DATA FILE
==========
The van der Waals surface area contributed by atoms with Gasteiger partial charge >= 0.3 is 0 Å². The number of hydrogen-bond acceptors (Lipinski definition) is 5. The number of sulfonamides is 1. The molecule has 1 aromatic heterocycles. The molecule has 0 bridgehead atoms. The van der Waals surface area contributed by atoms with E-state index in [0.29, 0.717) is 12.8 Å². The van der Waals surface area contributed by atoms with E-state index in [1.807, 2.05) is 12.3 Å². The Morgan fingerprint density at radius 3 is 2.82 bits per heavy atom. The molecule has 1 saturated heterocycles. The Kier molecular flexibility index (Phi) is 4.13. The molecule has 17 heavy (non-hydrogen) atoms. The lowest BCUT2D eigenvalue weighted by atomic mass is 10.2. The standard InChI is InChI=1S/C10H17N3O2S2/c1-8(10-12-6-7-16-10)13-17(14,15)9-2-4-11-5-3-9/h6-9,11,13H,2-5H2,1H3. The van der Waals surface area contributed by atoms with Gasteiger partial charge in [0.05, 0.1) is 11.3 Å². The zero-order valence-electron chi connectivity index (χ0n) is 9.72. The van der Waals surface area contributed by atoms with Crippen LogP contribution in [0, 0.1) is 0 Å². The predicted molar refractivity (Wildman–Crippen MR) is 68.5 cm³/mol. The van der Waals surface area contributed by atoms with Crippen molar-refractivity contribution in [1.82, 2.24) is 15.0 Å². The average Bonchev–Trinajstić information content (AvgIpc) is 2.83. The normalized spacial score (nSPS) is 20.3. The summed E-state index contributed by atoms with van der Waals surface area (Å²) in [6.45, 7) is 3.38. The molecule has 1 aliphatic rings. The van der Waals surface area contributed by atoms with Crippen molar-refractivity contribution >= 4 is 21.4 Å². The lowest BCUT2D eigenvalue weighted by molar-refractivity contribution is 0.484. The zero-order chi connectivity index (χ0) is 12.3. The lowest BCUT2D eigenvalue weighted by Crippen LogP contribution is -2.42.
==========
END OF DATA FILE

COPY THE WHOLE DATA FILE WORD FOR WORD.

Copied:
The van der Waals surface area contributed by atoms with Gasteiger partial charge >= 0.3 is 0 Å². The number of hydrogen-bond acceptors (Lipinski definition) is 5. The number of sulfonamides is 1. The molecule has 1 aromatic heterocycles. The molecule has 0 bridgehead atoms. The van der Waals surface area contributed by atoms with E-state index in [0.29, 0.717) is 12.8 Å². The van der Waals surface area contributed by atoms with E-state index in [1.807, 2.05) is 12.3 Å². The Morgan fingerprint density at radius 3 is 2.82 bits per heavy atom. The molecule has 1 saturated heterocycles. The Kier molecular flexibility index (Phi) is 4.13. The molecule has 17 heavy (non-hydrogen) atoms. The lowest BCUT2D eigenvalue weighted by atomic mass is 10.2. The standard InChI is InChI=1S/C10H17N3O2S2/c1-8(10-12-6-7-16-10)13-17(14,15)9-2-4-11-5-3-9/h6-9,11,13H,2-5H2,1H3. The van der Waals surface area contributed by atoms with Gasteiger partial charge in [0.05, 0.1) is 11.3 Å². The zero-order valence-electron chi connectivity index (χ0n) is 9.72. The van der Waals surface area contributed by atoms with Crippen LogP contribution in [0, 0.1) is 0 Å². The predicted molar refractivity (Wildman–Crippen MR) is 68.5 cm³/mol. The van der Waals surface area contributed by atoms with Crippen molar-refractivity contribution in [1.82, 2.24) is 15.0 Å². The average Bonchev–Trinajstić information content (AvgIpc) is 2.83. The normalized spacial score (nSPS) is 20.3. The summed E-state index contributed by atoms with van der Waals surface area (Å²) in [6.45, 7) is 3.38. The molecule has 1 aliphatic rings. The van der Waals surface area contributed by atoms with Crippen molar-refractivity contribution >= 4 is 21.4 Å². The lowest BCUT2D eigenvalue weighted by molar-refractivity contribution is 0.484. The zero-order chi connectivity index (χ0) is 12.3. The lowest BCUT2D eigenvalue weighted by Crippen LogP contribution is -2.42.